It is like creating a marketplace of cars. Whenever the vehicle is not in use it can be rented out to a person who needs it. If there is an accident, Zoomcar will take care of the insurance processing and repairs. Moran said that the demand for sharing will grow as supply constraints keep growing in major cities. “We will transition into a complete marketplace, which is 20% the business right now,” he added.
Zoomcar is not the only one with the idea, to be sure. Competitor Revv is building technology that will allow users to hire a car, unlock it, and drive it away without any human interaction. “People are willing to share assets not space,” said Anupam Agarwal, cofounder and CEO of Revv.
If they can crack this business model in India, Zoomcar and Revv will be taking forward in India what US car-sharing company Zipcar started in 2000. It offers cars on rent for a monthly, quarterly and annual subscription. Zipcar, which is owned by Avis Budget group operates from 11,000 rental locations in 180 countries, and posted $2.2 billion in revenue in the second quarter of 2017.
Ford does not want to directly compete with Ola (which has 60% market share) and Uber (most of the rest 40%), but if Zoomcar, which currently operates in 26 Indian cities, scales its business, that will impact the taxi-hailing business. Throw in, Ford’s manufacturing business – and, it will have an advantage there.
In the past 12 months, the number of rides for Zoomcar has grown four times; the company doesn’t reveal absolute figures. Ford looks at Zoomcar as its shared mobility partner, through which more people will drive Ford vehicles though it can procure cars from other carmakers, too.
It is not just about sharing cars, Ford is starting a shuttle service for its employees in Chennai much like its Chariot service in San Francisco and New York. “Then we will open up to other parts of the cities, in areas of first mile-last mile (mobility), and yet that is scalable,” said Rao.
Ford’s big data map
One area where Ford is actively working is collecting data around traffic movement, population density and from where to where people travel. Then the company wants to analyse this data to offer newer solutions. “The idea is to use data and analytics to do route planning. Use data to study journey. You have to connect more pieces, and see which all places need to be connected,” said Rao.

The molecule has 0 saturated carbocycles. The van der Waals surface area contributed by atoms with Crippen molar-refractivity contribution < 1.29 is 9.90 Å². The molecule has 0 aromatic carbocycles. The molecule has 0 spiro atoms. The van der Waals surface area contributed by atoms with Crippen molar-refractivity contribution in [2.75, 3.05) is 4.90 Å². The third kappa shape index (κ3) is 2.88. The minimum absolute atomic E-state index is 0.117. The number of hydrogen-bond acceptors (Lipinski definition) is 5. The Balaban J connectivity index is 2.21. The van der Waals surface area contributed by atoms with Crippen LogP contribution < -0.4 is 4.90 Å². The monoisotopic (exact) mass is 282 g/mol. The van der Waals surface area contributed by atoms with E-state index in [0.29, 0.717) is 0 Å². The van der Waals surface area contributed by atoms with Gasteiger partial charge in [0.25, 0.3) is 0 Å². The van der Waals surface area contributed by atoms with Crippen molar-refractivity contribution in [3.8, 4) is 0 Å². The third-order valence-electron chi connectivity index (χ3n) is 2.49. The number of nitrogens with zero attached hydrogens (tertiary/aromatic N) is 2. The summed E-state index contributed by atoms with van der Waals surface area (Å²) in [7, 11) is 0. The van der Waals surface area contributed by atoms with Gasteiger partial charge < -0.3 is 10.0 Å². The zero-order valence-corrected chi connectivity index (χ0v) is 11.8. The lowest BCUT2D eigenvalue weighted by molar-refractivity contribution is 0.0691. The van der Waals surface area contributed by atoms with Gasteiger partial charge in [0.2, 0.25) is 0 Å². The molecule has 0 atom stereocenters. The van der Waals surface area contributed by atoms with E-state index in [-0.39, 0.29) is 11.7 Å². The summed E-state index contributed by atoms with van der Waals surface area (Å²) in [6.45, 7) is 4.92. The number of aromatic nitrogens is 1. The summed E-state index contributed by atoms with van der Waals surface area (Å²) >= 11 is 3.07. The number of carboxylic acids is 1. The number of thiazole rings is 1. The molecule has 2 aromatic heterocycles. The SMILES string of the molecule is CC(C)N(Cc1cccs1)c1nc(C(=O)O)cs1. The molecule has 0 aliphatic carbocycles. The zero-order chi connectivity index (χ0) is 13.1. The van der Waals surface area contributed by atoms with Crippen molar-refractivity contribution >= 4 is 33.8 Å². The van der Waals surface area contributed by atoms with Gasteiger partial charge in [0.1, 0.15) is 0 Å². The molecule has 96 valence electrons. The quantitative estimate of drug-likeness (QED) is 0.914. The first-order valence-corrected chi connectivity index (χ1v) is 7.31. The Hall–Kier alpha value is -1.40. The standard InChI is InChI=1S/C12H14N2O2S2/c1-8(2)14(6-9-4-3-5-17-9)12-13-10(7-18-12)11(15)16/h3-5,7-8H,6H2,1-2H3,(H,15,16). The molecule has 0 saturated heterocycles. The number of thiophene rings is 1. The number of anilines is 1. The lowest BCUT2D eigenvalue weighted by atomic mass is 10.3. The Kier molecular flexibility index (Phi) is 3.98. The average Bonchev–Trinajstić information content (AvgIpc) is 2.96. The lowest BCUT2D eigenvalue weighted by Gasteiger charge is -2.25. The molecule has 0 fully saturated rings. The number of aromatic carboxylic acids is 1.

An easy example it to collect data of a new business district or a new business park — and then help people with transport solutions using analytics depending on where they are going to or coming from.
But before Ford can do this and offer a solution, say, through an app it needs to collect a lot of data. “We are in the early stage of setting up that stage for mobility, because we need the cities to be ready,” said Rao.
Ford will have a lot of catching up to do. Uber, which perhaps knows more about the world’s top cities than the city administrations themselves, is looking to offer traffic data on Boston to the local government to ease congestion on roads.
To begin with, Ford wants to prescribe journeys. For example, if you are in Chittaranjan Park in New Delhi and want to go the the bustling market of Karol Bagh for your Diwali shopping, it can a stressful experience getting there using an auto or cab and a metro and, perhaps, a cycle rickshaw.
“We can prescribe the journey, book tickets on the commuters’ behalf, book the transit pass, and be more prescriptive about the journey,” Rao said. “We are looking at different transit – you want to use the metro, to reach to the metro you might need and auto or share a taxi. Instead of you booking an Uber, or book the metro ticket, you will have a single journey plan.”
This cannot be done if Ford doesn’t have data of auto, taxis, buses, metros and all other forms of transportation. The technology work on this is being led by Ford’s Greenfield Labs in Palo Alto, California.